A last thing you could try: If you use an older graphics card, turn off the "effects" (i.e. compiz) - you can do this in the Appearance settings, or simply disable it by typing "metacity --replace" in a shell. I've had troubles with JPatch's OpenGL displays on the notebook at work (5 years old, ATI mobility) when compiz was running. It never made any troubles with "standard" AWT though, so it's a long shot.

I'll try this when I get back from work today.

I refuse to believe that this would not work :D
Could you compile and run that for me?

I'll let you know! Thanks again! :D
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Re: Java Coding Problems

Postby sascha » Fri Sep 04, 2009 7:30 pm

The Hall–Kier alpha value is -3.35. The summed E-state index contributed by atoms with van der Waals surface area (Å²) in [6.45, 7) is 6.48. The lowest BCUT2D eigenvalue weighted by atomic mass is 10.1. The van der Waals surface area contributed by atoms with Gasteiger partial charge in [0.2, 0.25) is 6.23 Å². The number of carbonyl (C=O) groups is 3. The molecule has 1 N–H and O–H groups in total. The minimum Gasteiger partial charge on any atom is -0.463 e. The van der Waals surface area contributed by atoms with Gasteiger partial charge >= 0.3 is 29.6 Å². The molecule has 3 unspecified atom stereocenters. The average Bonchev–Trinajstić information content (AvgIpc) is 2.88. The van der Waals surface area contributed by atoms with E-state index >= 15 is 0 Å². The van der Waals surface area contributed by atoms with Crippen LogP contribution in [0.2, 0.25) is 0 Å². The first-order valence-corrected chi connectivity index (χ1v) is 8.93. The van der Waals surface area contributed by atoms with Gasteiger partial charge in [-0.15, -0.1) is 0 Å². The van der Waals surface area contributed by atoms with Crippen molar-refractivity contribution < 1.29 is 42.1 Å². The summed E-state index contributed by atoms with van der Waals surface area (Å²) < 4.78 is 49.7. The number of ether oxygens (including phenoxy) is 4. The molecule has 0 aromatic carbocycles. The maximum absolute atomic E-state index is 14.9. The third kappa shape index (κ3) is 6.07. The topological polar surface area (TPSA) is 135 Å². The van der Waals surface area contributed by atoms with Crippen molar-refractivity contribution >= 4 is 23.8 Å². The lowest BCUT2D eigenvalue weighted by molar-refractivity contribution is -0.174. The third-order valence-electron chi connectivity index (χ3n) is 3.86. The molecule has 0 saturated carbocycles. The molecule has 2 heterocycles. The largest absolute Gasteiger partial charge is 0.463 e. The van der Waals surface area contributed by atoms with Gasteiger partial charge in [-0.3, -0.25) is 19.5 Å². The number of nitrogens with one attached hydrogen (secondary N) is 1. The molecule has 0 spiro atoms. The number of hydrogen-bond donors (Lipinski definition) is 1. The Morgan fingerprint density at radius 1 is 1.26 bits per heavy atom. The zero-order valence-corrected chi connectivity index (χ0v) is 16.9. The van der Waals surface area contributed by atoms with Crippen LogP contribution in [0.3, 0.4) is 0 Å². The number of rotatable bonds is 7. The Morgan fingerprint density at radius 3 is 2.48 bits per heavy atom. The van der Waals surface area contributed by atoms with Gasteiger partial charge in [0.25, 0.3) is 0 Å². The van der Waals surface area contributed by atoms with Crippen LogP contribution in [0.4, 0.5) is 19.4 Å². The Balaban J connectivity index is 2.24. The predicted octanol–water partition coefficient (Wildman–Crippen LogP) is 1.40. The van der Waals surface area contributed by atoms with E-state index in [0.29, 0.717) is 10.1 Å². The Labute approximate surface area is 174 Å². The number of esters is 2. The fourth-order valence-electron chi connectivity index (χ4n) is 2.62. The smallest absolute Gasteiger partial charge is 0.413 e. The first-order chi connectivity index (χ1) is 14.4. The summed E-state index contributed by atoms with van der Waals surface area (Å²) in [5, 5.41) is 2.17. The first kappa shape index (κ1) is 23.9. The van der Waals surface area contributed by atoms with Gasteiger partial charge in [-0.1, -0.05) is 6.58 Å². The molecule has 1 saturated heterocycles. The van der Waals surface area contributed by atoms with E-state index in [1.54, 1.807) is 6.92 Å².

The same code should create the same results

This isn't necessarily true for race conditions or other threading related bugs. And not exiting from the JVM could (very) theoretically lead to other issues, like running out of VRAM because it never gets freed, etc.

Anyway, let me know whether my code snipplet works or not.
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Re: Java Coding Problems

Postby sascha » Sun Sep 06, 2009 5:17 pm

:idea: :?:
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Re: Java Coding Problems

Postby dcuny » Mon Sep 07, 2009 6:27 pm

Sorry, I've had very little free time over the last couple of days. My vacation is almost over, so I should be able to test this out in a day or so. :(
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Re: Java Coding Problems

Postby sascha » Tue Sep 08, 2009 9:29 am

Don't worry, I was just practicing my communicate solely via emoticons skills ;-)